Don’t Skip Preventive Cancer Screenings During the COVID-19 Pandemic
August 28, 2020
At The Hope Center for Cancer Care we understand the COVID-19 pandemic may have affected your daily activities and your ability to obtain routine exams. However, our physicians urge you to continue getting your preventive cancer screenings. Routine screenings such as mammograms and colonoscopies are important to your overall health.
A recent study showed that in March 2020, screening rates for breast, colon, and cervical cancers saw a significant drop, as much as 95% from the previous year1. This is a cause for great concern as early detection remains the most effective way to prevent cancer death.
View the guidelines for the early detection of certain cancers below:
- Age 21: Testing may be recommended if you have a higher than average risk for colon cancer.
- Age 50: Everyone should begin regular screenings.
- Age 55: If you are a current or former smoker, talk to your doctor to discuss the option of starting yearly low-dose CT scans.
Prostate Cancer (men only)
- Age 40: You may need to begin screenings if you have a higher than average risk for prostate cancer.
- Age 50: All men should talk to their doctor about their screening options.
Breast Cancer (women only)
- Age 21: Begin breast self-exams and talk to your doctor about screening options if you have a higher than average risk for the disease.
- Age 45: All women should begin getting annual mammograms; some may choose to start at 40.
- Age 55: Some women may choose to have mammograms every two years instead.
Cervical Cancer (women only)
- Age 21: Women should have a PAP test every three years.
- Age 30: Women should have a PAP and HPV test every five years, or can choose to continue just the PAP test every three years.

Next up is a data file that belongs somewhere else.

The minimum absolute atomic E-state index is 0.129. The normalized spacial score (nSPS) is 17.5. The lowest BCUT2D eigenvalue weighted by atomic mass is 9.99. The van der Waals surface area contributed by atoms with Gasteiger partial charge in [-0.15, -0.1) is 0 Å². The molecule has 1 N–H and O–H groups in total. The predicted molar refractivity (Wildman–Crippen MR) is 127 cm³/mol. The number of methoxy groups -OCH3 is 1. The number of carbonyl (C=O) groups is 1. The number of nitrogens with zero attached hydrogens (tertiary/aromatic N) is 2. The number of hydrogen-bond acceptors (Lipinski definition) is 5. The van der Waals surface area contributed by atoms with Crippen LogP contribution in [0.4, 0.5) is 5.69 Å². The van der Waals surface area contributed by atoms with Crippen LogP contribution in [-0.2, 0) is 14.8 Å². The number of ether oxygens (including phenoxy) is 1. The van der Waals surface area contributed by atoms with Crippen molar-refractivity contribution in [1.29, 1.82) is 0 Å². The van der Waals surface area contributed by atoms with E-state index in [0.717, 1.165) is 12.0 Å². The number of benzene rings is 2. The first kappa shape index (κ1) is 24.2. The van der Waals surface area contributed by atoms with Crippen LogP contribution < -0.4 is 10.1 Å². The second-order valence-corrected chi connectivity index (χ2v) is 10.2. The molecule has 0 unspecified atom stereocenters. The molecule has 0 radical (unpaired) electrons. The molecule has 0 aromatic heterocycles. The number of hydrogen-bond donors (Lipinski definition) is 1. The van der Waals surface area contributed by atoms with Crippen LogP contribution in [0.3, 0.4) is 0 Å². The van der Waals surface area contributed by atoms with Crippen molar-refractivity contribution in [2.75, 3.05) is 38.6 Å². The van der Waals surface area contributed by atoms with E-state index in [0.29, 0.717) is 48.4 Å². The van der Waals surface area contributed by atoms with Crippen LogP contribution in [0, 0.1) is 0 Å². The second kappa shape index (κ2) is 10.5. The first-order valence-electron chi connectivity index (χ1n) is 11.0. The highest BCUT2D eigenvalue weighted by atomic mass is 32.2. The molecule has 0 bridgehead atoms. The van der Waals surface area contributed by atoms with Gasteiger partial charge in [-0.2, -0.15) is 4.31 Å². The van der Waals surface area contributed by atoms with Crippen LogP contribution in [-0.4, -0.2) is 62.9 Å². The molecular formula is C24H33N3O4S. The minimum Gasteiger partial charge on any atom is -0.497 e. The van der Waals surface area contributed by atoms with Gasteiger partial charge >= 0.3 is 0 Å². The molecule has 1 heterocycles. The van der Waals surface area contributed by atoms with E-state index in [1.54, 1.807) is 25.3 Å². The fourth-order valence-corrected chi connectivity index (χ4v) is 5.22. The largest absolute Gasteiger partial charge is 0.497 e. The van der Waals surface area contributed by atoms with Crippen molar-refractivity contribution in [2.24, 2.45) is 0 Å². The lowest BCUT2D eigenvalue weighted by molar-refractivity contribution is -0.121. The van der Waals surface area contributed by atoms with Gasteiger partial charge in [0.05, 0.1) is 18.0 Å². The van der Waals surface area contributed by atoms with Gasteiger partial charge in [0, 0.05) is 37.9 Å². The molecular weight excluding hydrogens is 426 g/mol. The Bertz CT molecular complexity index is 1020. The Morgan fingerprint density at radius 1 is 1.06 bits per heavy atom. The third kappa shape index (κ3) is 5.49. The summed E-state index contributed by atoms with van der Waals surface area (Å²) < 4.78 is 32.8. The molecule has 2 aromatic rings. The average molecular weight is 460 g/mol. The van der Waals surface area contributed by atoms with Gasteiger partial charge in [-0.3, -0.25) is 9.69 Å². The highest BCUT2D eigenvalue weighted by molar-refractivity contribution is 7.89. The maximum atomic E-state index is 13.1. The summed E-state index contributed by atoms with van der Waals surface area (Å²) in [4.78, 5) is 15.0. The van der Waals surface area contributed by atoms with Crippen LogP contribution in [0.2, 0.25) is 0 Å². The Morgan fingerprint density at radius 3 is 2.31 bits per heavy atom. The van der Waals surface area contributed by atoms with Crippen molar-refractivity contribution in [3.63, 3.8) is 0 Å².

- Age 65: No testing is needed if you’ve had normal screening results for the past 10 years.
Early Detection of Other Cancers
While there are no official screening guidelines for the following cancers, these tips can help with early detection.
Skin Cancer and Melanoma
Be familiar with your own skin and look for changes in moles, freckles and blemishes. Have your doctor check your skin as part of your annual exam, especially if you have a higher risk for skin cancer.
Early signs of bladder cancer often include blood in the urine, pain, and changes in bladder habits. Many times these symptoms are due to less serious causes, but it’s a good idea to be checked by a doctor.
Self-exams of your mouth and regular dental screenings, especially for smokers or heavy drinkers, can help detect white patches, sores or lumps which could be signs of cancer.
Testicular Cancer (men only)
Some doctors recommend that men do monthly self-exams of the testicles to look for lumps or changes in size. Most doctors also recommend that a testicular exam be included in routine checkups.
Kidney and Liver Cancer
Talk to your doctor to see if you have a higher than average risk for these diseases, in which case certain screening tests may be recommended.
1 Preventative Cancer Screenings During COVID-19 Pandemic, May 1, 2020, https://www.ehrn.org/wp-content/uploads/Preventive-Cancer-Screenings-during-COVID-19-Pandemic.pdf